There could be massive shards of ice sticking out of Jupiter’s moon Europa

Few moons in the Solar System are as intriguing as Jupiter’s moon Europa. A global ocean of salt water almost certainly surrounds the moon – and it holds more water than any ocean on Earth.

Above this immense sea, where surface temperatures dip to minus 300 degrees Fahrenheit (-184 degrees Celsius), a crust of water ice forms a shell.

Astronomers predict that Jupiter, which bombards the moon with intense radiation, causes the entire moon to groan with gravity’s tug. Europa’s liquid water is a tempting target for future missions looking for possible alien microbes.

But before a future lander can search for microscopic ET, the probe might have to contend with a forest of tall, jagged ice spikes. So argues a team of planetary scientists and geomorphologists Monday in the journal Nature Geoscience.

(ESO)Penitentes ice formations in Chajnantor, Chile. (ESO)

Their research suggests Europa is an icy hedgehog world, covered in ice formations rarely found on Earth.

On our planet, ice takes several forms, as varied as needle ice, rime, parking lot slush and more exotic lumps. But because Europa’s surface is “incredibly cold,” said Daniel Hobley, a geomorphologist at Cardiff University in the UK, an author of the study, ice will not melt and refreeze.

Instead, stranger things happen. Ice is not perfectly flat – it’s made of little crystals.

“Each of those crystals has potential to lens light,” Hobley said, channeling or refracting light down into ice. Over millions of years, energized by the sun’s radiation, Europa’s ice transforms into gas.

Sunlight alone would not be enough to form huge ice blades. Europa is tidally locked with Jupiter, which means its orbit around Jupiter matches its own rotation.

Put another way, the same face of Europa always faces Jupiter. That also means that the angle of the sun is constant in Europa’s sky, Hobley said. The moon has no seasons.

“It’s just day-night, day-night, day-night,” Hobley said, year after Jovian year.

Hobley and his colleagues considered where on Earth might approximate Europa. They landed on the Andes, the South American mountain range that stretches from Venezuela to Argentina.

At the highest peaks, the Andes has ice – and, in winter, the ice stays too cold to melt. What’s more, near the equator, the sun’s angle is high and constant, just like it is over Europa’s middle.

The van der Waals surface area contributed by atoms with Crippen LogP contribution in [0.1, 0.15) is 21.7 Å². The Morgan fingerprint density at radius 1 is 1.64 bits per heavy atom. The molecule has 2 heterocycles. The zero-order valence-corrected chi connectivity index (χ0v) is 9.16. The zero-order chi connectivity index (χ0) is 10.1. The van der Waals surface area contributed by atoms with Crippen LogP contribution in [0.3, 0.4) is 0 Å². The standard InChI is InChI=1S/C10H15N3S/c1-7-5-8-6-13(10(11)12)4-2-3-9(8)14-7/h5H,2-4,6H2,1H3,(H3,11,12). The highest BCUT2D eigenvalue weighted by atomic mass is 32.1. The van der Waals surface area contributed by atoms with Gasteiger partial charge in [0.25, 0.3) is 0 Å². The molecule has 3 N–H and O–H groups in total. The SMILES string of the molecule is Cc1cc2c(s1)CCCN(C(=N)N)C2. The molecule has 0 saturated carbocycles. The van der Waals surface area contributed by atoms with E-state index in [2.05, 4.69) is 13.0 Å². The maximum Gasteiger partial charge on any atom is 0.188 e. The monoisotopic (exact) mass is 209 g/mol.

In the Andes, Hobley and his co-authors knew, an ice formation called penitentes takes shape.

Penitentes are named after an Easter religious festival, practiced by some Spanish-speaking Christians, in which monks wear pointed white hats (the “penitent,” hence, penitentes).

Charles Darwin, who made some of the first scientific observations of penitentes in the 1830s, imagined the wind created the ice spikes.

But in 2001, University of Colorado at Boulder physicist Meredith Betterton grew penitentes in a lab via the solid-to-gas process.

At mountain tops, the sun’s light carves pits deep in the ice, leaving behind blades twice as tall as they are wide. Penitentes do not form at high latitudes because the sun is too low in the sky in winter; the ice crystals do not funnel the light so sharply downward.

The bottom of these triangular cavities get hotter, and the sides stay cool. On Europa, they would grow “crazy, crazy slow,” Hobley said, at about a foot every million years.

But because Europa’s surface has been largely unchanged for 50 million years, “they’ve got a nice long time to do it.” Europa’s penitentes, the authors calculated, could be almost 50 feet long.

“They have a pretty solid case,” said astronomer William Grundy, an expert on icy Solar System objects at Arizona’s Lowell Observatory who was not involved with this work.

To be clear, though, this work is a prediction. The conditions are right, but a future observation is required to confirm the penitentes.

Grundy noted that the spatial resolution of Europa images, taken by uncrewed spacecraft like Galileo, are just slightly too fuzzy to make out these features. “Who knows what dragons lurk down there?”

Supporting this argument are radar and temperature imagery.

Europa’s midsection absorbs radar, in the way that resembles the “eggcup-shaped sound baffles on recording walls,” Hobley said. Which happens to be the shape of penitentes.

What’s more, blades of methane ice exist on Pluto. It’s also possible, Grundy speculated, that the moons of Uranus – much farther from the sun than Europa – could have bladed terrain of solid carbon dioxide.

As for a landing hazard, the danger is not that a spike will impale a robot. But a probe could very well be lost in one of the pits between the blades, Hobley warned.

Space probes that have attempted landings on asteroids and comets have flipped like flailing beetles or gotten wedged in cracks.

It’s not an insurmountable problem, just one of engineering and astronomy. Future landers could aim at a younger region of Europa’s surface, where the ice has not had time to form such deep pits.

Higher latitudes, too, should not be covered so thickly in ice blades.

There are two planned orbiter missions to examine Europa: NASA is preparing to launch the Europa Clipper at some point in the 2020s; the European Space Agency’s Jupiter Icy moons Explorer (JUICE), is planned to launch in 2022.

Their sensors could confirm or reject the penitente prediction.

Even if Europa’s ice blades are too threatening for a lander, a spacecraft might not have to land on Europa to test the hidden ocean. Strong evidence indicates the moon spits plumes of water into space, which an orbiter could swoop up.

2018 © The Washington Post

This article was originally published by The Washington Post.

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